at the time of writing was not a shared library, causing serious issues with
memory allocation and deallocation when C++ objects like
std::string are passed by value across DLL boundaries or are
otherwise deleted in a different DLL to where they were allocated. Of course,
this will cause you problems if you intend to use PoDoFo across DLL boundaries,
but until libstd++ is made shared on MinGW there's not much to be done. VC++
does not suffer from this issue.
A Visual Studio build requires that Microsoft Visual Studio be installed. Visual Studio 9 2008 Express Edition is known to work, and is a free download from Microsoft. You should get zlib from zlib.org. If you want JPEG support, build your own libjpeg from sources or use the version from GnuWin32 (which will work OK, if a bit slower, despite being built with gcc). It is preferable to build your own copies of freetype, libjpeg and libtiff with your own compiler and bundle those copies.
You'll also need CMake 2.6.
If you're using Visual Studio you really should build your own freetype.
With recent VC++ versions the GnuWin32 version of freetype is unlikely to work
reliably. Download the sources from http://download.savannah.gnu.org/releases/freetype/
- you want something like ft245.zip . Unpack them and open
builds\win32\visualc\freetype.sln in VC++, upgrading it if required. Build it
in both debug multithreaded and release multithreaded modes. You should now see some
.lib files in a subdirectory of the objs\win32\ directory. The following instructions will assume
freetype239MT_D.lib and are found in
objs\win32\vc2008, so adjust if yours are different.
If you built a debug freetype, you will also need to copy vc90.pdb (assuming you're using VC++ 9, otherwise the name will vary) from objs\debug_mt\vc90.pdb to objs\win32\vc2008\ so that VC++ can find Freetype's debug info.
The visual studio build of PoDoFo has two stages - first, CMake is used to generate a
Visual Studio solution, then the solution is built in VC++. I prefer to create
build.cmd file for the CMake command since on Windows it
tends to get rather long. Here's an example that assumes the
build.cmd file is in an empty directory with
..\podofo-src being the relative path to the PoDoFo sources.
del cmakecache.txt set FTDIR=C:\developer\freetype-2.3.5 set FTLIBDIR=C:\developer\freetype-2.3.5\objs\win32\vc2008 set JPEGDIR=C:\Developer\jpeg set ZLIBDIR=C:\developer\zlib123-dll cmake -G "Visual Studio 9 2008" ..\podofo-src -DCMAKE_INCLUDE_PATH="%FTDIR%\include;%JPEGDIR%\include;%JPEGDIR%;%ZLIBDIR%\include" -DCMAKE_LIBRARY_PATH="%FTLIBDIR%;%FTDIR%\lib;%JPEGDIR%\lib;%JPEGDIR%;%ZLIBDIR%\lib" -DPODOFO_BUILD_SHARED:BOOL=FALSE -DFREETYPE_LIBRARY_NAMES_DEBUG=freetype239MT_D -DFREETYPE_LIBRARY_NAMES_RELEASE=freetype239MT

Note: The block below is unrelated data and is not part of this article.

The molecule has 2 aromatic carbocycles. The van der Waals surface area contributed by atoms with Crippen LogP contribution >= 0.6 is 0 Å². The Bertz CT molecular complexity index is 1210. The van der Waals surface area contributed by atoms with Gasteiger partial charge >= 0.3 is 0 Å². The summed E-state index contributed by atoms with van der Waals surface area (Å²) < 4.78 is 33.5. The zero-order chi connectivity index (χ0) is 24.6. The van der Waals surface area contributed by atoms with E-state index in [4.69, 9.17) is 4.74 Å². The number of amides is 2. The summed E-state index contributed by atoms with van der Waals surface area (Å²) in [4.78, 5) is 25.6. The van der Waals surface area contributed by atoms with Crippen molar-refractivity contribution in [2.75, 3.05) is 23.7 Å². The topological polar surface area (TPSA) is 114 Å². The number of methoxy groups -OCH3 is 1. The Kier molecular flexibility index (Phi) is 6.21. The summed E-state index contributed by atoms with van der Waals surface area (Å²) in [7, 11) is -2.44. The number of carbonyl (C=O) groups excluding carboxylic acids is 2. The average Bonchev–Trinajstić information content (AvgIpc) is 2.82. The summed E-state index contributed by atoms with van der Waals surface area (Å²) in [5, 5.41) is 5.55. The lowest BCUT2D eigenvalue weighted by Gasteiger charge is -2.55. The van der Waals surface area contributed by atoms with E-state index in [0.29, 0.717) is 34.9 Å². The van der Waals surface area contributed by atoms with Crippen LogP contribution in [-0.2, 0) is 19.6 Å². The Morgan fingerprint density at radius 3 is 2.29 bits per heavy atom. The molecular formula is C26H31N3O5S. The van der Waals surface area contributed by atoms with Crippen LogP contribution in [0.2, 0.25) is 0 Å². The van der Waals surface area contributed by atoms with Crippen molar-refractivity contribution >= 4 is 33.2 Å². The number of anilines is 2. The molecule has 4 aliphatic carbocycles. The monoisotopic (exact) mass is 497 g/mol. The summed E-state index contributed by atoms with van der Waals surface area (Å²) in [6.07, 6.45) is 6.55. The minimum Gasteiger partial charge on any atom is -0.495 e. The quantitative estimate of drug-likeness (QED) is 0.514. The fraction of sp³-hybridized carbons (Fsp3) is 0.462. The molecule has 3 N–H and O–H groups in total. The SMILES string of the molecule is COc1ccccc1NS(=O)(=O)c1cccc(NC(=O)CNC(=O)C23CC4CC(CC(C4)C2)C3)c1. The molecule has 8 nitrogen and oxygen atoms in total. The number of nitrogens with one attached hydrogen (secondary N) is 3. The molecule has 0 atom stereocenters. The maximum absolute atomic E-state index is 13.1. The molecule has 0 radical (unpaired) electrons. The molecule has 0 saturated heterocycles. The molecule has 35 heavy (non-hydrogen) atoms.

Run the saved
build.cmd from a cmd.exe window. If all goes well, you can open and build the generated
podofo.sln in Visual Studio and build it.
Note that CMake should automatically find your Visual Studio install, so you shouldn't need any special settings unless you have an unusual setup or more than copy of the same version of Visual Studio installed.
You can download the free Visual C++ Express Edition 9 from Microsoft.PROBLEMS?
If you have problems, try deleting your build directory then re-running the commands above after running:
cmd.exe window you are using. If you do this you'll have
zlib.dll (names may vary; make sure they're the ones that match
the LIB files you linked to) to the same folder as the .exe you are trying to
run. This should resolve any issues caused by incompatible DLLs with the same
names being present earlier on your PATH - a rather common issue if you have
lots of open source software installed. Do this if you get unexplained crashes
or errors about missing/mismatched ordinals.
PoDoFo can also be built with NMake. The build procedure is essentially the same as described for MinGW or Visual Studio, but you must use the target name "NMake Makefiles" and run "nmake" after CMake completes. Remember to run everything from within a Visual Studio environment shell or to run vcvarsall.bat before running CMake.
With Visual C++ Express Edition 8, you must also separately run setenv.cmd from the Win32 SDK. This is not required for Express Edition 9.
A simple example that uses PoDoFo can be found in
examples/helloworld . You
will also find the tests and tools shipped with PoDoFo informative when
learning to use the library. Reading the documentation on
PdfVariant may also be useful.
It is very important to understand that PoDoFo's 0.x's API is not stable from
release to release. As such, rather than relying on a particular version of
PoDoFo being shipped by the OS/distro that you are targeting, consider building
and linking to your own private copy of PoDoFo. (Win32 developers will do this
anyway). For example, between PoDoFo 0.5.0 and early PoDoFo 0.6.0svn,
changed from being a concrete class to an abstract parent of
PdfStreamedDocument, thus breaking code that instantiates